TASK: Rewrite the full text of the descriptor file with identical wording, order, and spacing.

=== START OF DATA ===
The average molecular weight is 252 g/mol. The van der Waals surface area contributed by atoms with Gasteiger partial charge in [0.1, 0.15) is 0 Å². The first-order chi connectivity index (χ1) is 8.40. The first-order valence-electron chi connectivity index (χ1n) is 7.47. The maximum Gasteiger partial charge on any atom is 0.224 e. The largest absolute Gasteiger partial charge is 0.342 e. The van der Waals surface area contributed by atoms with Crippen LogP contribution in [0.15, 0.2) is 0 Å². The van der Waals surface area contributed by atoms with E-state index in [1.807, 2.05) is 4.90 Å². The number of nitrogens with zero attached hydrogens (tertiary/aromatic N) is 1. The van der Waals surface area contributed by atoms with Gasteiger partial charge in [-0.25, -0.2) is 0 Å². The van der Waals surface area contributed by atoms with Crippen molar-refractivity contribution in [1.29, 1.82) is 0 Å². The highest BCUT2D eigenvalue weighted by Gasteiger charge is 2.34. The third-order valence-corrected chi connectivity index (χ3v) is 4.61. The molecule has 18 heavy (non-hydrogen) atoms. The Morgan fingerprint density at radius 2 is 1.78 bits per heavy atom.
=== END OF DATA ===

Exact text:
The average molecular weight is 252 g/mol. The van der Waals surface area contributed by atoms with Gasteiger partial charge in [0.1, 0.15) is 0 Å². The first-order chi connectivity index (χ1) is 8.40. The first-order valence-electron chi connectivity index (χ1n) is 7.47. The maximum Gasteiger partial charge on any atom is 0.224 e. The largest absolute Gasteiger partial charge is 0.342 e. The van der Waals surface area contributed by atoms with Crippen LogP contribution in [0.15, 0.2) is 0 Å². The van der Waals surface area contributed by atoms with E-state index in [1.807, 2.05) is 4.90 Å². The number of nitrogens with zero attached hydrogens (tertiary/aromatic N) is 1. The van der Waals surface area contributed by atoms with Gasteiger partial charge in [-0.25, -0.2) is 0 Å². The van der Waals surface area contributed by atoms with Crippen molar-refractivity contribution in [1.29, 1.82) is 0 Å². The highest BCUT2D eigenvalue weighted by Gasteiger charge is 2.34. The third-order valence-corrected chi connectivity index (χ3v) is 4.61. The molecule has 18 heavy (non-hydrogen) atoms. The Morgan fingerprint density at radius 2 is 1.78 bits per heavy atom.